at org.apache.axis.encoding.DeserializationContextImpl.endElement(DeserializationContextImpl.java:1015)
      at org.apache.crimson.parser.Parser2.maybeElement(Parser2.java:1712)
      at org.apache.crimson.parser.Parser2.content(Parser2.java:1963)
      at org.apache.crimson.parser.Parser2.maybeElement(Parser2.java:1691)
      at org.apache.crimson.parser.Parser2.content(Parser2.java:1963)
      at org.apache.crimson.parser.Parser2.maybeElement(Parser2.java:1691)
      at org.apache.crimson.parser.Parser2.parseInternal(Parser2.java:667)
      at org.apache.crimson.parser.Parser2.parse(Parser2.java:337)
      at org.apache.crimson.parser.XMLReaderImpl.parse(XMLReaderImpl.java:448)
      at javax.xml.parsers.SAXParser.parse(SAXParser.java:345)
      at org.apache.axis.encoding.DeserializationContextImpl.parse(DeserializationContextImpl.java:242)
      at org.apache.axis.SOAPPart.getAsSOAPEnvelope(SOAPPart.java:538)
      at org.apache.axis.Message.getSOAPEnvelope(Message.java:376)
      at org.apache.axis.client.Call.invokeEngine(Call.java:2583)
      at org.apache.axis.client.Call.invoke(Call.java:2553)
      at org.apache.axis.client.Call.invoke(Call.java:2248)
      at org.apache.axis.client.Call.invoke(Call.java:2171)
      at org.apache.axis.client.Call.invoke(Call.java:1691)
      at com.sipstorm.test.webservice.TestEndpointBindingStub.divide(TestEndpointBindingStub.java:143)
      at com.sipstorm.test.client.Client.main(Client.java:28)

        • 1. Re: Throwing application exception
          Werner Jaeger Newbie

          Hi,

          your client can never recieve a custom exceptions, because jboss wraps all custom exception with a MBeanException.

          To get it (temporarily) work, I changed line 393 of 'jaxrpc/src/main/org/apache/axis/providers/java/JavaProvider.java'

          from

          AxisFault fault = AxisFault.makeFault(exp);

          to

          AxisFault fault = AxisFault.makeFault(exp.getCause() != null && exp.getCause() instanceof Exception ? (Exception)exp.getCause() : null);


          but this is a real hack. A much better solition is needed.

          Regards

          Werner


          • 2. Re: Throwing application exception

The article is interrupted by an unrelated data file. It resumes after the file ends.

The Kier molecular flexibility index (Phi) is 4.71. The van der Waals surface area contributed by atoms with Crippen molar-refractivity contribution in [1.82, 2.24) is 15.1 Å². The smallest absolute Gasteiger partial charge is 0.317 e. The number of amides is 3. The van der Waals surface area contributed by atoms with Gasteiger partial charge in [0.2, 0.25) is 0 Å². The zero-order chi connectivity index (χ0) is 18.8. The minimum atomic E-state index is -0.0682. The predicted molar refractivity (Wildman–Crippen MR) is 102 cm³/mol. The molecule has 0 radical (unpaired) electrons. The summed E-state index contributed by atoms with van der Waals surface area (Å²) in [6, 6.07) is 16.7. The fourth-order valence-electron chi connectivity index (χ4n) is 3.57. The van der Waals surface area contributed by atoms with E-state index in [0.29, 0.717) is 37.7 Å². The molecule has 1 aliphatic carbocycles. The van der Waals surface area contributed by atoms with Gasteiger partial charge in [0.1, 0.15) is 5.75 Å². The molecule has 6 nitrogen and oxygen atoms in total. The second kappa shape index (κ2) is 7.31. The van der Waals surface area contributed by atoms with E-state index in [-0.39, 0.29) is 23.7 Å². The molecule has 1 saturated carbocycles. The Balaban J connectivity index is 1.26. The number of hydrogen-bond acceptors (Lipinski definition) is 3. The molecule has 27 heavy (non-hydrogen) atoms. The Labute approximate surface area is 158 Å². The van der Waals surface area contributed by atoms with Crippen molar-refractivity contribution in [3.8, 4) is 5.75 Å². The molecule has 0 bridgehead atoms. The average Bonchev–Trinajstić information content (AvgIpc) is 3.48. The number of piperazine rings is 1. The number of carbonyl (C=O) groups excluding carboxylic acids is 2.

Thomas Diesler Master

            In general server side java exceptions do get propagated to the client. This is logical, because the client stack may not even have the notion of exceptions in their language.

            To debug this properly, you should examine the fault message that is generated on the server side. It should contain the QName of the custom fault.

            On the client side that fault QName should be mapped to a java exeption. Note, it may have a different name and reside in a differnt package then the exception being thrown at the server side.

            The client code should be able to catch that user exception. See the wiki for an example.

            Werner, you are right. That change is a terrible hack :)

            • 3. Re: Throwing application exception
              Greg Newton Newbie

              Hi guys,

              Thanks for the input. I'm still confused about a few things though. I'm fairly new to this (SOAP on JBoss), so I apologize in advance if I ask stupid questions. :) We're in the process of migrating off of Weblogic to JBoss (yippee!) and we've relied on Weblogic for the generation of web services from SS EJBs, and for the generation of client code. That client code does somehow map back to the service specific exceptions thrown by the EJB methods, so I'm struggling to find something comparable to reduce the amount of code rework necessary.